Normal vaginal birth is the childbirth process which takes place without any form of medical intervention. Nowadays to alleviate the pain and speed up the delivery process medications might be used (you can choose not to opt for any medical intervention).
All in all, a normal delivery is, in other words, a completely natural delivery of a baby by the mother without any medical intervention.
During normal/vaginal delivery the primary focus is on how and in which position will the mother be comfortable delivering the baby. The mother can lead the whole process of labor and delivery.
The doctor and attending nurses, aid her while being alert for any kind of emergencies.
There are three major stages you will undergo during normal childbirth:
This is the first stage of the normal delivery process and of labour. For the baby to be born, the cervix needs to become malleable, soften and stretch so that the baby can be delivered.
This first stage can last for up to 13 hours for a woman who is delivering a baby for the first time, and for seven to eight hours for a second or third child. Contractions occur which helps to dilate the cervix.
This first stage has three sub-stages:
Once the cervix completely widens or dilates the second stage of labour begins. The contractions at this stage continue to be strong, though they often come farther apart.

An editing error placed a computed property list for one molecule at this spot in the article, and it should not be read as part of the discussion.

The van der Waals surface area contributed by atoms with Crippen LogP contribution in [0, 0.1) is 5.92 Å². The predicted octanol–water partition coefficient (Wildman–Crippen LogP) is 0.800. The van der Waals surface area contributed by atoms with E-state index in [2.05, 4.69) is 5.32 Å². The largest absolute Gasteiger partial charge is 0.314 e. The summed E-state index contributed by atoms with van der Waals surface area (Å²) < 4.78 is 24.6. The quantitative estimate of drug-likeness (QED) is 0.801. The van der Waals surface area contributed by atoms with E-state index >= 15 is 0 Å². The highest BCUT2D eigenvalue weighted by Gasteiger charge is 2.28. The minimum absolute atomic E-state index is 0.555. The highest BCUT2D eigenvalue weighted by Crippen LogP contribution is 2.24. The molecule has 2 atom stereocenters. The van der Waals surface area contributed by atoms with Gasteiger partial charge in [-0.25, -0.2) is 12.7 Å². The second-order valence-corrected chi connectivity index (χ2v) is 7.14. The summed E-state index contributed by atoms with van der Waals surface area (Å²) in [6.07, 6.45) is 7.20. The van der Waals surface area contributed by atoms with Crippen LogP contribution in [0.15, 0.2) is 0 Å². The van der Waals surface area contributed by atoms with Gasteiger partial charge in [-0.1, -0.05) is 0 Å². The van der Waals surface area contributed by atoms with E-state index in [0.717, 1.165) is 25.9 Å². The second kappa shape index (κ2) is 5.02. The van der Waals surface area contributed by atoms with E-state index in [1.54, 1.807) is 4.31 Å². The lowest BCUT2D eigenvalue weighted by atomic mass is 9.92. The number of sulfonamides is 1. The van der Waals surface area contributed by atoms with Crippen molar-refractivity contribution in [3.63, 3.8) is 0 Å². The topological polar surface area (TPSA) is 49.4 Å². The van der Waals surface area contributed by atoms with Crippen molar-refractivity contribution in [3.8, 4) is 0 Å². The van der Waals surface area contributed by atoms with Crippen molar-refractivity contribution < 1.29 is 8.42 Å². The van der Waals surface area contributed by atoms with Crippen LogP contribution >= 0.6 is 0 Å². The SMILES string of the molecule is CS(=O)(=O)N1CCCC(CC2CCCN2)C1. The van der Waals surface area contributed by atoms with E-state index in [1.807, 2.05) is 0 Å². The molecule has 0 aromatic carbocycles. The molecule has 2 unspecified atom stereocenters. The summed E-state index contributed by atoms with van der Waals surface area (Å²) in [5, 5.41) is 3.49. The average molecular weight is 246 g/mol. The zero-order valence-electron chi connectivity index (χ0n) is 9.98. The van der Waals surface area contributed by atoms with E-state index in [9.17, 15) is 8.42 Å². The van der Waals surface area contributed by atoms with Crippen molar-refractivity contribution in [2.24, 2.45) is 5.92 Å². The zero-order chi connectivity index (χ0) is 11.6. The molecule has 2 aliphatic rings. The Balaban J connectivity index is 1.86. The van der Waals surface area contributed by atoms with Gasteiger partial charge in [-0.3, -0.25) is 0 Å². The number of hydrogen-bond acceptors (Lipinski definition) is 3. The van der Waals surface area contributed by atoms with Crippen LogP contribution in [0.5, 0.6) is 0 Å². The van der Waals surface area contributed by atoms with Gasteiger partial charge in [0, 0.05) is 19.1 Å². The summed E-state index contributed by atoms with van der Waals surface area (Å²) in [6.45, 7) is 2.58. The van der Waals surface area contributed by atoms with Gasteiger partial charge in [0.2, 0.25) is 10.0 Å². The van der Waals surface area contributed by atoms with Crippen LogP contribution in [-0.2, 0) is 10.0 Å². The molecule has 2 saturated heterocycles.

The frequent contractions help to push the baby down head first through the birth canal. The expectant mother’s health care provider may ask her to push with every contraction. The mother will feel an intense pressure similar to the urge while undergoing a bowel movement.
The mother may feel highly irritated at this stage and may alternate between wanting to be touched/soothed or being left alone. She will be highly fatigued and may also feel nauseous. The intensity at the end of the first stage of labour will continue in this pushing phase.
The mother may experience intense pain around the vagina and the surrounding pelvic areas as the baby's head protrudes through the vaginal opening. It is at this stage that the attending doctor may decide to perform an episiotomy, i.e. an incision made in the area between the vagina and the rectum to widen the vaginal opening so that the baby can emerge smoothly if required. The mother may be asked to push gently or slowly as the rest of your baby's head and body emerge, till the baby finally emerges into this world.
After the birth of the baby, the contractions continue to push out the placenta, a process also known as the afterbirth. The delivery of the placenta can take from a few minutes to a half hour after the baby is born.
The healthcare provider may ask the mother to place the baby on her breast, as this stimulates uterine contractions. Alternatively, the healthcare attendant may gently massage the new mother’s abdomen to help stimulate placental separation.
Most babies are ready to nurse a few minutes immediately after birth while others may take a little longer. Healthcare providers usually ask the mother to nurse the child as soon as possible after birth, provided the mother is willing to breastfeed.
Nursing right after birth also helps the uterus to contract and so decrease the amount of bleeding.
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